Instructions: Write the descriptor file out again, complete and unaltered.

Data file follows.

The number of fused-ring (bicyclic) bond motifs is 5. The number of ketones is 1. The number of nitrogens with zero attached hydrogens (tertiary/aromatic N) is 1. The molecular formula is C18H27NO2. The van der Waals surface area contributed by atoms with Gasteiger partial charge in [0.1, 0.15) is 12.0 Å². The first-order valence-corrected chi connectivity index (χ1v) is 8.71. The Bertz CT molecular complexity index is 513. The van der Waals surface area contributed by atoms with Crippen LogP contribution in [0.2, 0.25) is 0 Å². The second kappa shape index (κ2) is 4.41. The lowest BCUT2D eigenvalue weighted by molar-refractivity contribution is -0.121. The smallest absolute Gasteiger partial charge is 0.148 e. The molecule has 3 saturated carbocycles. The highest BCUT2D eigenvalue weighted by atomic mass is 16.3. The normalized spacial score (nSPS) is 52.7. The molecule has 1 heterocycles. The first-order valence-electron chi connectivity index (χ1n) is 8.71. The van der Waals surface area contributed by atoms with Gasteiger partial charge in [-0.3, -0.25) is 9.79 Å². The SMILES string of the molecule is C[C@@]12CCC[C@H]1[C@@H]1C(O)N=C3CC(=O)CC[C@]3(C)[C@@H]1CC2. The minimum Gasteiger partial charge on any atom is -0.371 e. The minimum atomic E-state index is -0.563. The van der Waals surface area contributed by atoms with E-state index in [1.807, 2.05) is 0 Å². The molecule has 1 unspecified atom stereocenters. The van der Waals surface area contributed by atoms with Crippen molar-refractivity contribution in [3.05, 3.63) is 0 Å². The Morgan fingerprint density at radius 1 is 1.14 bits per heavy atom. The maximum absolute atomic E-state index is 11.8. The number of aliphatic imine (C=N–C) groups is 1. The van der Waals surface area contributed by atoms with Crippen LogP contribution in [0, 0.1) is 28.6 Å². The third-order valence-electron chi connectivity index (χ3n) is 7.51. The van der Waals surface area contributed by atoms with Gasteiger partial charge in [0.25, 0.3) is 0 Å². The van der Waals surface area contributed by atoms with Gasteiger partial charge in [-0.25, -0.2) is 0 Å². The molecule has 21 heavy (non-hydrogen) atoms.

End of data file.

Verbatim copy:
The number of fused-ring (bicyclic) bond motifs is 5. The number of ketones is 1. The number of nitrogens with zero attached hydrogens (tertiary/aromatic N) is 1. The molecular formula is C18H27NO2. The van der Waals surface area contributed by atoms with Gasteiger partial charge in [0.1, 0.15) is 12.0 Å². The first-order valence-corrected chi connectivity index (χ1v) is 8.71. The Bertz CT molecular complexity index is 513. The van der Waals surface area contributed by atoms with Crippen LogP contribution in [0.2, 0.25) is 0 Å². The second kappa shape index (κ2) is 4.41. The lowest BCUT2D eigenvalue weighted by molar-refractivity contribution is -0.121. The smallest absolute Gasteiger partial charge is 0.148 e. The molecule has 3 saturated carbocycles. The highest BCUT2D eigenvalue weighted by atomic mass is 16.3. The normalized spacial score (nSPS) is 52.7. The molecule has 1 heterocycles. The first-order valence-electron chi connectivity index (χ1n) is 8.71. The van der Waals surface area contributed by atoms with Gasteiger partial charge in [-0.3, -0.25) is 9.79 Å². The SMILES string of the molecule is C[C@@]12CCC[C@H]1[C@@H]1C(O)N=C3CC(=O)CC[C@]3(C)[C@@H]1CC2. The minimum Gasteiger partial charge on any atom is -0.371 e. The minimum atomic E-state index is -0.563. The van der Waals surface area contributed by atoms with E-state index in [1.807, 2.05) is 0 Å². The molecule has 1 unspecified atom stereocenters. The van der Waals surface area contributed by atoms with Crippen molar-refractivity contribution in [3.05, 3.63) is 0 Å². The Morgan fingerprint density at radius 1 is 1.14 bits per heavy atom. The maximum absolute atomic E-state index is 11.8. The number of aliphatic imine (C=N–C) groups is 1. The van der Waals surface area contributed by atoms with Crippen LogP contribution in [0, 0.1) is 28.6 Å². The third-order valence-electron chi connectivity index (χ3n) is 7.51. The van der Waals surface area contributed by atoms with Gasteiger partial charge in [0.25, 0.3) is 0 Å². The van der Waals surface area contributed by atoms with Gasteiger partial charge in [-0.25, -0.2) is 0 Å². The molecule has 21 heavy (non-hydrogen) atoms.